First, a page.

After progressing his painting skills, Matthews found himself overwhelmed and frustrated while working full-time as an architect, yet yearning to paint full-time. He contacted a life coach for advice on how to make this long-desired transition.
“I was actively painting but thought I needed to continue architecture in order to stay afloat financially. The life coach said that I could do anything that I wanted to do — I just had to take the leap. I had six architectural projects going at the time, and I called each client that night and asked to discontinue my work. To my surprise, every single client gave me permission to quit with ease. From then on I began painting full-time and have been since 2001.”
Gentry-Matthews specializes in painting vibrant, heavily textured, colorful cityscapes, Santa Claus, wine and crosses. Matthews is known for painting the American flag and Aspen groves. He is also licensed to paint the Univerity of Arkansas Razorback.
Each has his own style, and both believe it is important for every artist to create a unique style that can be viewed throughout his work. Gentry-Matthews incorporates her faith into every piece of work she creates, whether it is discreet or easily identifiable varies.
“Every painting I have ever done has had a cross somewhere in it,” Gentry-Matthews said. “Sometimes I have clients who ask me to paint over the cross, and I don’t mind doing that, but in my heart and soul I know it is still truly there.”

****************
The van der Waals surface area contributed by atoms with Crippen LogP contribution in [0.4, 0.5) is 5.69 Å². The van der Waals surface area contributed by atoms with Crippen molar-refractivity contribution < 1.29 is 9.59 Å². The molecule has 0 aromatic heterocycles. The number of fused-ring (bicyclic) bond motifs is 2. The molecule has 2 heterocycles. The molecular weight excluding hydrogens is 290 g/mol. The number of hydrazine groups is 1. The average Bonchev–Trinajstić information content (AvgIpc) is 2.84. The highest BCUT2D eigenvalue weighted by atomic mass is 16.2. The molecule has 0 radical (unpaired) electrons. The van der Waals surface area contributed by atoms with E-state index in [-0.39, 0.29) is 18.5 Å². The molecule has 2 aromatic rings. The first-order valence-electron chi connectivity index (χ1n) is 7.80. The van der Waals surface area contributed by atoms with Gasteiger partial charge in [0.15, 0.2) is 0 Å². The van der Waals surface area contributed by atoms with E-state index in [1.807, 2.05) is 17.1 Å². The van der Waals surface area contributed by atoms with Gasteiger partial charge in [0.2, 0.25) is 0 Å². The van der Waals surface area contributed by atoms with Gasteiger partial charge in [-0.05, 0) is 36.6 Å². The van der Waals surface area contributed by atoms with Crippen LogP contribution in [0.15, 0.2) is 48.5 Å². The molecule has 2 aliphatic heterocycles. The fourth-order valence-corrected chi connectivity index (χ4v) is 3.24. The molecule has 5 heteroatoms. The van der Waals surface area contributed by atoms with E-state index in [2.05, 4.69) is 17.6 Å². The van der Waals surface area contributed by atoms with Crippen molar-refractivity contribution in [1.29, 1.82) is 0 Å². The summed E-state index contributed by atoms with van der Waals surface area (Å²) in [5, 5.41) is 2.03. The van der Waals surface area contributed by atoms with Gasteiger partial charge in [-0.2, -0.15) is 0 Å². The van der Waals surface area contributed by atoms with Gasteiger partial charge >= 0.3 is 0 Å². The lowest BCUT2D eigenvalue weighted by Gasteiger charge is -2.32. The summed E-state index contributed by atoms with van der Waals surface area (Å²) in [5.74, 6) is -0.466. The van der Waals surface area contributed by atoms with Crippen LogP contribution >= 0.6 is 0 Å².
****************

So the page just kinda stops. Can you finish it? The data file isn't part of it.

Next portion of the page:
She enjoys customizing paintings upon request. Works can be customized to include wedding dates, family names, pet names and more. Her work is featured in Gallery Central in Hot Springs and Cheers in the Heights in Little Rock. She is also featured in various personal collections and public galleries, including Arkansas Children’s Hospital, the Arkansas Governor’s Mansion, and Gold Strike Casino in Tunica, Mississippi.
Matthews is featured in The Sportman’s Gallery & Paderewski Fine Art, which has locations in Beaver Creek, Colorado, and Charleston, South Carolina; and Local Colour Gallery in Little Rock.
They both have works in Waxlander Gallery in Santa Fe. The duo will add an additional gallery to their résumé when Matthews Fine Art Gallery kicks off with a grand opening this fall on Oct. 27.
The couple often mixes business and pleasure while traveling for painting excursions. They recently traveled to Italy, where they painted together. Matthews plans to travel to Idaho before their gallery opens to paint and create an inventory for the gallery walls.
“We like to travel and paint live in front of the galleries we are featured in, then we leave the work with the gallery,” Gentry-Matthews said. “This year, we are working to create inventory for our gallery.”
The couple encourages other artists who strive to transition to full-time artists — Matthews occasionally teaches painting classes, and Gentry-Matthews serves as a motivational speaker to those striving to become entrepreneurial artists.
“My advice to anyone who wants to go full-time is to paint and to paint a lot, don’t just sit and talk about it — just go for it” Matthews said. “Create an inventory and a portfolio and then get in the car and find a gallery that will feature you. Just take the leap and believe.”